Thursday, November 13, 2008

DTC Spending Falls for Second Consecutive Year

DTC Spending Falls for Second Consecutive Year

Recession, Regulation and Fewer Blockbusters Mean Less Ads

NEW YORK ( -- Big pharma might not be so recession-proof, after all.

Throughout previous economic downturns in the advertising world, the one bellwether of hope was always the pharmaceutical industry. Even as the dot-com boom went bust in the early part of this decade, and overall ad spending began to drop, direct-to-consumer (DTC) spending by drug companies continued to rise every year.

But not this time.

According to a new study by TNS Media Intelligence, DTC spending is down for the second consecutive year and likely will not reach the $5 billion mark by the end of 2008 that many media companies had counted on.

Total down 6.3%
In "Advertising Investment Trend Report: Direct-to-Consumer Pharmaceutical Industry," TNS reports that in the first eight months of this year, total measured DTC ad spending was down 6.3% to $3.175 billion compared with the same time period last year. That projects to $4.76 billion in total spending through the end of 2008, compared with $5.26 billion in spending in 2007, which would be a drop of more than 9%.

DTC spending trends
1998 $1.2 billion
1999 $1.6 billion
2000 $2.5 billion
2001 $2.7 billion
2002 $2.6 billion
2003 $3.1 billion
2004 $4.4 billion
2005 $4.6 billion
2006 $5.4 billion
2007 $5.2 billion
2008 $4.7 billion*
*Projected by year's end
Source: PharmaMarketing News and TNS Media Intelligence

This would be the second consecutive year that DTC ad spending fell after reaching a peak of $5.4 billion in 2006.

"The pharmaceutical category is closely watched within the ad industry for indications of the health and direction of marketing budgets," Jon Swallen, senior VP Research for TNS Media Intelligence, says in the report. "When drug-makers sneeze, ad buyers and sellers worry about catching a cold."

They're probably worried about catching the flu right about now.

Non-branded worst off
TNS reports that the cutbacks were most pronounced in non-branded advertising by pharmaceutical houses, including their corporate promotion messages and ads to promote awareness of specific conditions. The annualized rate of spending for this segment has plummeted by 63% since 2006.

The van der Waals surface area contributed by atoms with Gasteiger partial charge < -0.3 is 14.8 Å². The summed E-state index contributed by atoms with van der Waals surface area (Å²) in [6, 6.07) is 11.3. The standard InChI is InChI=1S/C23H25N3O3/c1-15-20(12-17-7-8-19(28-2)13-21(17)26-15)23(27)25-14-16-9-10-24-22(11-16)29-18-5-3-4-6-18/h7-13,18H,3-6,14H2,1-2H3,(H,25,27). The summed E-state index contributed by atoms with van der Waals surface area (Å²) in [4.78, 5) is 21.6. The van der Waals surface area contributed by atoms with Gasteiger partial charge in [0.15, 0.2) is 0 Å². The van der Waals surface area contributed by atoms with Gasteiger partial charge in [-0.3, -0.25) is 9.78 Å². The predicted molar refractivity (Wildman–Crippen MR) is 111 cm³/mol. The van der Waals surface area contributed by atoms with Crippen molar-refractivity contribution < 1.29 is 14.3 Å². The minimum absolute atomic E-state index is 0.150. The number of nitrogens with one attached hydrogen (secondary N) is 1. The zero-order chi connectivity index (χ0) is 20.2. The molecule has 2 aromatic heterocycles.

But DTC prescription ad spending was down 3.6% in the first eight months of the year. The projected $4.76 billion ad spend for this year is $700 million less than the peak of 2006 and is almost back to 2005 levels of $4.6 billion.

The reasons for the decline are many and varied. The economy is certainly one problem, with drug makers among the many companies slashing staff -- including sales reps.

Fewer drugs launched
In addition, pharmaceutical experts and observers have been saying for years that the drug pipeline in virtually every company is dry, which means fewer drugs are being brought to market. Simply put, the blockbusters just aren't there. In 2007, the top three marketing launches of the year -- Veramyst (allergy), Orencia (arthritis) and Vyvanse (ADHD) -- had a combined ad spend of $210 million. Compare that with 2006's top three of Rozerem (insomnia), Gardasil (cervical cancer) and Spiriva (allergies), which spent a combined $400 million. Or 2005's Lunesta (insomnia), AmbienCR (insomnia) and Boniva (osteoporosis), which had a combined ad spend of $594 million.

And, certainly, the continuing debate in Washington, D.C. regarding prescription medication safety, labeling and marketing restrictions remains a thorn in the side of the industry. With the increased Congressional scrutiny of the last three years, TNS found that the lag time between Food and Drug Administration approval of a new drug and its first appearance in a DTC ad campaign has increased dramatically -- from 6.1 months in 2004 to 12.4 months in 2007, and a projected 14.1 months for drugs introduced this year.
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Wednesday, November 12, 2008

The identity crisis of today's ad agencies

The identity crisis of today's ad agencies

Industry experts discuss the evolving shape of the modern agency and debate the merits of hiring new digital talent vs. retraining their traditional counterparts.

Once upon a time, the phrase "advertising agency" conjuredup a very definite image -- one of smoked-filled rooms and mile-long conference tables, across which creative geniuses would rapid-fire pitches at one another in hopes of hitting on that one "big idea." It's the nostalgic scotch-soaked notion of the ad agency famously portrayed on the hit show "Mad Men."